How to Connect with Your Son

You can connect with your son through:

  1. Memes
  2. Video games 
  3. Music
  4. His interests

Connecting with teens can be very challenging for parents and caregivers in the 21st century. Relating to adolescents has always been a challenge for adults. Unfortunately, the technological divide between generations has amplified this trend. While the internet age has had some negative side effects, you can also use it to connect with your teenage son.

If your son is depressed he may be a lot of time online for better or worse. In my work as a counsellor depressed boys often go online in search of communities and people who can relate to their struggles.

One of the most important things you can do to Help Your Depressed Son is to deepen your relationship with him. Don’t get frustrated at his apparent lack of interest in outside activities. Instead meet him where he is at any try to communicate on his level.

It may seem awkward or foreign at first. But at the very least your son will appreciate your efforts at connecting. This will help strengthen your relationship with him, which is one of the most important factors in supporting his mental health. 

Memes 

Memes may seem like a funny source of entertainment at best, or offensive at worst, but to today’s adolescents, they are one of the most common ways to communicate. Meme’s are having such a big impact on culture through social media that some Universities have whole departments dedicated to the study of them. Here are two ways you can use memes as a tool to communicate with your son, and better understand his inner world.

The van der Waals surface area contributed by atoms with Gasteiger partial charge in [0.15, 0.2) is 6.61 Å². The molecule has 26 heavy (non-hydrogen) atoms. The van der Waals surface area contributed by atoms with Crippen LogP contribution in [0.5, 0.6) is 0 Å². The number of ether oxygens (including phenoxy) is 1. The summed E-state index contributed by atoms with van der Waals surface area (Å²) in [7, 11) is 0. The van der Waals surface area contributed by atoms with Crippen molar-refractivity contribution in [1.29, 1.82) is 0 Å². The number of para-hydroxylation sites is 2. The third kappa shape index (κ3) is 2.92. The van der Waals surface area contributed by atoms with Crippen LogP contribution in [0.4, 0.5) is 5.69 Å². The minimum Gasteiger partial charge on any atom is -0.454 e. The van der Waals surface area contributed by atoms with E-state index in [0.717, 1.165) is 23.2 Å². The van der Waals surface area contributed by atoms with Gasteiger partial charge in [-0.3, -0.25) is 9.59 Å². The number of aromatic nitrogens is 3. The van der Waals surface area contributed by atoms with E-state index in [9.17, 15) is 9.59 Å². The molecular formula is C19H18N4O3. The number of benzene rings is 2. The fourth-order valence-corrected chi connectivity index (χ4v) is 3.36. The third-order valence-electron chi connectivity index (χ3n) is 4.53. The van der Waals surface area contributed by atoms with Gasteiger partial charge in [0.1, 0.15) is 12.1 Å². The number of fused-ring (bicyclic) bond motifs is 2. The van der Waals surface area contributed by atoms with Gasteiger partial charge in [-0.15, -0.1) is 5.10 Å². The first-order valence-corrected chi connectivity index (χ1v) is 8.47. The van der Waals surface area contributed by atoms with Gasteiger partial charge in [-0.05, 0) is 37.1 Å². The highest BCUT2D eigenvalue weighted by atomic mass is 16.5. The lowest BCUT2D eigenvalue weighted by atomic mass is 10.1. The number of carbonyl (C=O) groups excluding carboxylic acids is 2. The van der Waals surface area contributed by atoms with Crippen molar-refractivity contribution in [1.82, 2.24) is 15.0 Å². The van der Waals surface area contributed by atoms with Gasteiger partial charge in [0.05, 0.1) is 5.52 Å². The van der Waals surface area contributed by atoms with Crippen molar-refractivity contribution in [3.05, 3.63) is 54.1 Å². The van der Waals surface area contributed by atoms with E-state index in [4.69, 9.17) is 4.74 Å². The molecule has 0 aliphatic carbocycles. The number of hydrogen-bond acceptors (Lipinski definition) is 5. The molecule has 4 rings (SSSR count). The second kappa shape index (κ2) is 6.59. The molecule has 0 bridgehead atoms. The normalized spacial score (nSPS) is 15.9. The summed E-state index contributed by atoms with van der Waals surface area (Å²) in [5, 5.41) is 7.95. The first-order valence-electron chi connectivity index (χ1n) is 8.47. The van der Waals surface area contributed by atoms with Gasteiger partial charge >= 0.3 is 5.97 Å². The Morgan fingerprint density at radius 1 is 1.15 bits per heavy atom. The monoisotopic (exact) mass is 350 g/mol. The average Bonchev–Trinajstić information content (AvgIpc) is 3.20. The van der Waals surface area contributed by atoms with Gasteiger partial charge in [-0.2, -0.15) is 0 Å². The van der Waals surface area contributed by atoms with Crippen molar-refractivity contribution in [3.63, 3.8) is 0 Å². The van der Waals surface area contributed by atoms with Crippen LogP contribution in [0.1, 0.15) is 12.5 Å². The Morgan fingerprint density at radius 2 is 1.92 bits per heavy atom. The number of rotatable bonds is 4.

Use humorous memes

Look for memes that you think your son would find funny. Send them to your son via text or whatever messaging app he typically uses. Send a message that accompanies the meme which explains what you like about it. Alternatively, ask him to comment on it. 

Use dark memes

There are many memes about depression online. You can use these to better understand your son’s thought process. Look for a meme that you feel your son might relate to. Send it to him with a message that says, can you relate to this? He may not respond or he may correct you. As long as you remain respectful and curious he is unlikely to put off by these bids for connection.  

Video Games 

Never have I ever met a depressed teenage male who doesn’t play video games. That being said, if your son is the exception you can skip this part. Video games meet many needs for young men including but not limited to: excitement, adventure, fun, social interaction, and an escape from boredom and painful emotions.

On the other hand, too much video game time can harm his mental health. If you’re wondering where to draw the line read my article on How Much Screen Time is Too Much. You may not like video games, but you can use them as a tool to deepen your relationship and better understand your son. Here are a couple of ways to connect with your son through video games. 

Watch him play and ask questions

Your son may play games with his friends online in which case you can’t really join him unless you know how to play, or unless he’s willing to teach you. If he’s not you can ask to watch him play and make comments and ask questions about the gameplay, most teens are good enough to play and talk at the same time.